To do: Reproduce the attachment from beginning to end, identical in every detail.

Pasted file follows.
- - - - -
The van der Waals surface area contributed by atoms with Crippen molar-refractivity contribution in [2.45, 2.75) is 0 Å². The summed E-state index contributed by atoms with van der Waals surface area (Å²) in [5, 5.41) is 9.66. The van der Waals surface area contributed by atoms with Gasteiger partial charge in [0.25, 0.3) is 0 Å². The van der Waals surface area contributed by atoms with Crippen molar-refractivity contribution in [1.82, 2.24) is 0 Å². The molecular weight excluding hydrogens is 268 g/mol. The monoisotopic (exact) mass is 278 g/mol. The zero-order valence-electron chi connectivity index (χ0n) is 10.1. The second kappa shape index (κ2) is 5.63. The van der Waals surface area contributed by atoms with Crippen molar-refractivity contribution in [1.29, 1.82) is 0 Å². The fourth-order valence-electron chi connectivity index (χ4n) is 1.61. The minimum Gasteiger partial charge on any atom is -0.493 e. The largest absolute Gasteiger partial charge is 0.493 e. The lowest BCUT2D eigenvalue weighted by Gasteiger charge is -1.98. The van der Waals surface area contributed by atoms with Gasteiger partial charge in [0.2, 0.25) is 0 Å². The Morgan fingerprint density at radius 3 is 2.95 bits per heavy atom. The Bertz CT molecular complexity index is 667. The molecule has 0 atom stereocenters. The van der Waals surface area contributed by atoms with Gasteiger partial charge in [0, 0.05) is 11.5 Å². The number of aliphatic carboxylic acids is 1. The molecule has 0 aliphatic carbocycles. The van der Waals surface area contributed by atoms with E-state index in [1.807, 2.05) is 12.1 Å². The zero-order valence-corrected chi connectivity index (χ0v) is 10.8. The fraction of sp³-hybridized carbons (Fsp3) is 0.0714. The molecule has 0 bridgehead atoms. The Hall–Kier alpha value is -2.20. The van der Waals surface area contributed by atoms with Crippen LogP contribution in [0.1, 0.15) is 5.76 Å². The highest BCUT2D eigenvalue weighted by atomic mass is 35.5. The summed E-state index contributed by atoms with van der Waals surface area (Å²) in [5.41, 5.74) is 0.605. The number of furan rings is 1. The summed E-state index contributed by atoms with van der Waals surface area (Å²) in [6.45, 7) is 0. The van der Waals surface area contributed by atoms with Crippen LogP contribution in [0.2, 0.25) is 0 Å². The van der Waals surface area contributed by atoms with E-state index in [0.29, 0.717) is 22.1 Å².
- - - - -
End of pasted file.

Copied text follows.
The van der Waals surface area contributed by atoms with Crippen molar-refractivity contribution in [2.45, 2.75) is 0 Å². The summed E-state index contributed by atoms with van der Waals surface area (Å²) in [5, 5.41) is 9.66. The van der Waals surface area contributed by atoms with Gasteiger partial charge in [0.25, 0.3) is 0 Å². The van der Waals surface area contributed by atoms with Crippen molar-refractivity contribution in [1.82, 2.24) is 0 Å². The molecular weight excluding hydrogens is 268 g/mol. The monoisotopic (exact) mass is 278 g/mol. The zero-order valence-electron chi connectivity index (χ0n) is 10.1. The second kappa shape index (κ2) is 5.63. The van der Waals surface area contributed by atoms with Crippen molar-refractivity contribution in [1.29, 1.82) is 0 Å². The fourth-order valence-electron chi connectivity index (χ4n) is 1.61. The minimum Gasteiger partial charge on any atom is -0.493 e. The largest absolute Gasteiger partial charge is 0.493 e. The lowest BCUT2D eigenvalue weighted by Gasteiger charge is -1.98. The van der Waals surface area contributed by atoms with Gasteiger partial charge in [0.2, 0.25) is 0 Å². The Morgan fingerprint density at radius 3 is 2.95 bits per heavy atom. The Bertz CT molecular complexity index is 667. The molecule has 0 atom stereocenters. The van der Waals surface area contributed by atoms with Gasteiger partial charge in [0, 0.05) is 11.5 Å². The number of aliphatic carboxylic acids is 1. The molecule has 0 aliphatic carbocycles. The van der Waals surface area contributed by atoms with E-state index in [1.807, 2.05) is 12.1 Å². The zero-order valence-corrected chi connectivity index (χ0v) is 10.8. The fraction of sp³-hybridized carbons (Fsp3) is 0.0714. The molecule has 0 bridgehead atoms. The Hall–Kier alpha value is -2.20. The van der Waals surface area contributed by atoms with Crippen LogP contribution in [0.1, 0.15) is 5.76 Å². The highest BCUT2D eigenvalue weighted by atomic mass is 35.5. The summed E-state index contributed by atoms with van der Waals surface area (Å²) in [5.41, 5.74) is 0.605. The number of furan rings is 1. The summed E-state index contributed by atoms with van der Waals surface area (Å²) in [6.45, 7) is 0. The van der Waals surface area contributed by atoms with Crippen LogP contribution in [0.2, 0.25) is 0 Å². The van der Waals surface area contributed by atoms with E-state index in [0.29, 0.717) is 22.1 Å².